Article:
Sivi Pinot is Slovenian for Pinot Gris or Grigio. Although just across the border from one of the premiere white wine regions of Italy, Friuli, this is not what most Italian Pinot Grigios look, smell or taste like.

Look at the color. It’s a beautiful pale salmon. It almost looks like a rose. I guess you could also call this orange as it does lean that way. The color comes from contact with the skins as in red wine making. Just a little contact goes a long way with Pinot Grigio as the skins are more grey than white or golden. The skin contact not only adds some color but loads more to the wine.

The nose is yeasty and biscuity. There is some toast and nutty notes with very ripe pear, figs, dried fruits and a hint of citrus. This has some body to it without being heavy or dull. The acidity helps there by keeping it fresh and vibrant. The finish is slightly bitter but I don’t mind as I think it adds another level of complexity to this interesting wine.

If you have heard of orange wines but have not had a chance to taste on look for this. If we can get it in Vermont, I’m sure it’s available in most major metro areas. I think it’s a great introduction to the genre from a 200 year old winery and a steal at under $15.

Light Pasta for a Cold, Wintry Night

Penne, Roasted Cherry Tomato, Tuscan Kale and Rapini

We felt like some pasta on Sunday night but didn’t want anything too heavy. I think this Penne with Roasted Cherry Tomato, Tuscan Kale and Rapini did the trick. It’s hearty enough without giving you that tired feeling after eating it. Drizzled with some really good Extra Virgin Olive Oil it was perfect with a Slovenian Pinot Grigio.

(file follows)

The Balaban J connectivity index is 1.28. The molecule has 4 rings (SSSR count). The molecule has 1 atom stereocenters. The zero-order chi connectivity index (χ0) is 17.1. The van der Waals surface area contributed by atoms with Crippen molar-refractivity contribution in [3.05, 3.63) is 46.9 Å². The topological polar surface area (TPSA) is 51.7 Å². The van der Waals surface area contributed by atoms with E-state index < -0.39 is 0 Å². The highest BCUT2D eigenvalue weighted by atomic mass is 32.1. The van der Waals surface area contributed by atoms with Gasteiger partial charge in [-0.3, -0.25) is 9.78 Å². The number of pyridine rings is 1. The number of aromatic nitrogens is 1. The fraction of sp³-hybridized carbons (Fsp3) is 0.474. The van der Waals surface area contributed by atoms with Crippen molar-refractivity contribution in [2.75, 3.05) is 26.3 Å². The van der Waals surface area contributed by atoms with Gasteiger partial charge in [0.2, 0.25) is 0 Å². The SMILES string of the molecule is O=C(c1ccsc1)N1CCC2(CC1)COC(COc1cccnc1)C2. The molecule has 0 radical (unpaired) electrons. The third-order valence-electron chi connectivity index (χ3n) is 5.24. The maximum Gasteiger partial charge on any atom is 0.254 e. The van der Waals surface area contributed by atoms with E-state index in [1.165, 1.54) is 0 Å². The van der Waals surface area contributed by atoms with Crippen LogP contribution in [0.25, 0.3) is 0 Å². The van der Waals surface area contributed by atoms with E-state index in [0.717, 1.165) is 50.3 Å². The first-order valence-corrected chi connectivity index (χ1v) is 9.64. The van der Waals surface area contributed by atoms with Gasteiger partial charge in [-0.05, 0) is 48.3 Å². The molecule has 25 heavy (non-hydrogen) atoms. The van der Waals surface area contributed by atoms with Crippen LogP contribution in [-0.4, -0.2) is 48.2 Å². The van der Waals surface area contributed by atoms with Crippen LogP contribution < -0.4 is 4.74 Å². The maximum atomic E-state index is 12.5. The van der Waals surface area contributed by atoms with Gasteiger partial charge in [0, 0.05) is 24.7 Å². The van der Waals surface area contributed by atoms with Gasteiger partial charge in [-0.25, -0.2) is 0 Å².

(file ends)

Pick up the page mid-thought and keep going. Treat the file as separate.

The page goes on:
I’m a chef and don’t follow recipes when I cook at home. I look at recipes to get an idea of what a dish is supposed to be or what I want it to be. I then do what I want. I find that it always turns out well. I wish that the average home cook had that same mentality and confidence. Look at a cook book or recipe and then go for it! With that in mind, below is the ‘recipe’ for the dish above.

16 ounces Penne Rigate (We used whole wheat which I did not like. The texture is off. Use a good brand like Barilla or DeCecco)

1 clove garlic, thinly sliced

Canola oil

Extra Virgin Olive Oil

1 pint cherry tomatoes, halved

1 bunch Lacinato Kale (Tuscan Kale), cleaned and roughly chopped

1 bunch Rapini (Broccoli Rabe), cleaned and roughly chopped

Grated Parmigiano-Reggiano Cheese

Bring 4 quarts water to a boil. Add a pinch of Kosher salt and then add pasta. Stir. Cook until al dente, about 10 minutes.

After the pasta has been cooking for about 2 minutes, bring about a tablespoon canola oil in a saute pan to medium heat and add the garlic. Cook for a bout 2 minutes.

Add the cherry tomatoes and toss. Cook for about 2 minutes

Add the Rapini and Kale. Stir to mix. Add a few ounces of the pasta water. Cook about 4 minutes.

Drain pasta and add to pan with kale and tomatoes and rapini. Add a few tablespoons Extra Virgin Olive Oil and toss to coat. Place in large bowl (or several small bowls), top with some cheese and serve with more olive oil for drizzling.

Serves 8

 

 

What’s your favorite wine?

Being in the wine business I get asked this question a lot. And it’s really hard to answer. You may as well ask me what my favorite song is. Or how about my favorite movie? How can one possibly pick their favorite? One day it may be The Godfather Part II and the next it’s Raising Arizona. Two great movies that I can watch over and over again but completely different from one another.